Accounting is the system of recording, reporting and verifying financial information for individuals and businesses, including income, expenses, value of assets, and so on. However, Business Law I, takes what is normally known of accounting and moves into another arena, one which includes civil and criminal liabilities, contract law, ethics and the Sarbanes-Oxley Act of 2002. By establishing the basics in Business Law, accountants are able to understand the risks of their particular profession.
Accountants are faced with civil and criminal liabilities which are based on the accountant’s ability to do his or her job effectively and legally. Accountants face civil liabilities when they do not complete the work satisfactorially to what was agreed to. Even “Codes of Ethics” urge accountants to not agree to do work that they know they do not have the knowledge or time to complete. Competency is a key element to being a successful accountant, and not meeting competency goals can cause problems for young accountants entering the field.
By understanding the basics of contract law, it is easier for accountants to find the necessary information to allow them to do their jobs competently. If accountants know that it takes mutual consideration, or a “meeting of the minds,” to begin contract negotiations, then they can figure if they are reviewing a contract, some type of mutual consideration must have occurred, as well as a proposal and acceptance portion of the conversation. Also, if an accountant knows that the contract is for the sale of goods, then the accountant would know that the UCC Article 2 has to be used, instead of simple contract law.
Knowing this would help the accountant understand how the asset or products purchased needed to be accounted for, because without detailed information in the contract, UCC Article I gap filling procedures take place. These procedures are an attempt to take vagueness and give it some detail, but the gap filling detail is not much better than the original, thus the accountant can still be stuck, lost, not knowing how to account for a particular product, and not knowing at which time responsibility and risk for the product exchanges hands. The Sarbanes-Oxley Act was signed into law in 2002 by George W. Bush.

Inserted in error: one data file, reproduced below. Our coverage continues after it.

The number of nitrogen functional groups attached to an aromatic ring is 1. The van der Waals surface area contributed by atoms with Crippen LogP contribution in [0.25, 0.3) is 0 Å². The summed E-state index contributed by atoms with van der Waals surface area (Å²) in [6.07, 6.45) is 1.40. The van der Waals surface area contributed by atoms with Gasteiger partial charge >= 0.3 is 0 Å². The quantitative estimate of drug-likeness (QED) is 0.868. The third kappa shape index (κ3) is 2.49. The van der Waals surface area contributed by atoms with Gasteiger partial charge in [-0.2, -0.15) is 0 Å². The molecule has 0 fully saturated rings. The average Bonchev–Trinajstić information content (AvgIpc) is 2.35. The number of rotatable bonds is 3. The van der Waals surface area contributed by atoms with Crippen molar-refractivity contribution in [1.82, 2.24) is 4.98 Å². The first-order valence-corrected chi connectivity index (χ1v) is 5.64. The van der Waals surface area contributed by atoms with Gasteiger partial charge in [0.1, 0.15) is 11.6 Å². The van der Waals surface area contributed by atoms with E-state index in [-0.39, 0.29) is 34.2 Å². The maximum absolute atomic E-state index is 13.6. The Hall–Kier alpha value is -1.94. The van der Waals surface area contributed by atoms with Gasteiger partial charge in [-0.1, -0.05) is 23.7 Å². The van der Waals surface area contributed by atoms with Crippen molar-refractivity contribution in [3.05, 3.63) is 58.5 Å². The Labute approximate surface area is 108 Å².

The original thought behind SOX was to regulate the accounting profession, due to the greed that had resulted in huge economic crashes amongst top corporations such as Enron and WorldCom. SOX assisted in setting up regulatory organizations for each facet of the accounting process. These organizations are designed to ensure that accounting practices and auditing practices are ethical, legal and professional for public U. S. companies. Unfortunately, SOX does not regulate private companies, but private companies cannot create financial hardships for outside investors, so private companies are not in need of these type of regulations.
Business Law I helped create an understanding amongst the students regarding what is actually expected of them once work as an accountant begins. A naive accountant would believe that all he or she needed to do was ensure that the data being entered in is correct and if not, fix it through a series of journal entries. However, after taking this class, it is apparent that this is an incorrect assumption. Understanding the civil and criminal liabilities that can be charged due to negligence or fraud, whether intentional or not, is incredibly important to accountants and CPA’s.
Without understanding these potential problems, an accountant would not be able to understand the level of the problem, or be able to assess the gravity of the situation, whatever that situation may be. Even though accounting is a financial profession that takes the value of income, expenses, assets, and other items, and reports, analyzes, records and verifies these amounts, Business Law allows for the review of the profession in general. Accountants have to understand what is legally expected of them when working with client’s records and reports, and how these legal expectations can be brought upon them, and what their rights are.
Without understanding the responsibility and risk that takes place for a company, an accountant would not understand why it is so important to establish ownership and when that particular ownership exchanges hands. Accountants also must understand what risks and responsibilities their particular profession run as well, and ensure that they are competently performing their jobs so that there is no question as to if an accountant was negligent, or was derilect in the performance of his or her duty.